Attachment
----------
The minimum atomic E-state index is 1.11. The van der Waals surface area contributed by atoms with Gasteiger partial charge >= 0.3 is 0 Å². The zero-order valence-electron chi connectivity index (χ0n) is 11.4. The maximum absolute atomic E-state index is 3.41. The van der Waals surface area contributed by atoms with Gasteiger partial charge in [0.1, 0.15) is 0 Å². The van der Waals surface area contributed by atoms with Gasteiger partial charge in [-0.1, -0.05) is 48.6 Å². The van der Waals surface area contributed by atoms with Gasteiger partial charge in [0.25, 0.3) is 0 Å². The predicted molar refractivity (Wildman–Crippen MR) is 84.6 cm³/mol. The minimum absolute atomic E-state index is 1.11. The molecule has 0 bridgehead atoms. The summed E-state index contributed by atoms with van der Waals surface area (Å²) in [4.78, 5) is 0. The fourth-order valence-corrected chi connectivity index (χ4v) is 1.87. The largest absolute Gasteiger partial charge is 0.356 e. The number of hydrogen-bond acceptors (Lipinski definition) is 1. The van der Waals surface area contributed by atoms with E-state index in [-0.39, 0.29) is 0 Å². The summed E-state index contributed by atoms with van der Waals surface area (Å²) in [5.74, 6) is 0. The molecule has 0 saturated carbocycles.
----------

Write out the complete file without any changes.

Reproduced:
The minimum atomic E-state index is 1.11. The van der Waals surface area contributed by atoms with Gasteiger partial charge >= 0.3 is 0 Å². The zero-order valence-electron chi connectivity index (χ0n) is 11.4. The maximum absolute atomic E-state index is 3.41. The van der Waals surface area contributed by atoms with Gasteiger partial charge in [0.1, 0.15) is 0 Å². The van der Waals surface area contributed by atoms with Gasteiger partial charge in [-0.1, -0.05) is 48.6 Å². The van der Waals surface area contributed by atoms with Gasteiger partial charge in [0.25, 0.3) is 0 Å². The predicted molar refractivity (Wildman–Crippen MR) is 84.6 cm³/mol. The minimum absolute atomic E-state index is 1.11. The molecule has 0 bridgehead atoms. The summed E-state index contributed by atoms with van der Waals surface area (Å²) in [4.78, 5) is 0. The fourth-order valence-corrected chi connectivity index (χ4v) is 1.87. The largest absolute Gasteiger partial charge is 0.356 e. The number of hydrogen-bond acceptors (Lipinski definition) is 1. The van der Waals surface area contributed by atoms with E-state index in [-0.39, 0.29) is 0 Å². The summed E-state index contributed by atoms with van der Waals surface area (Å²) in [5.74, 6) is 0. The molecule has 0 saturated carbocycles.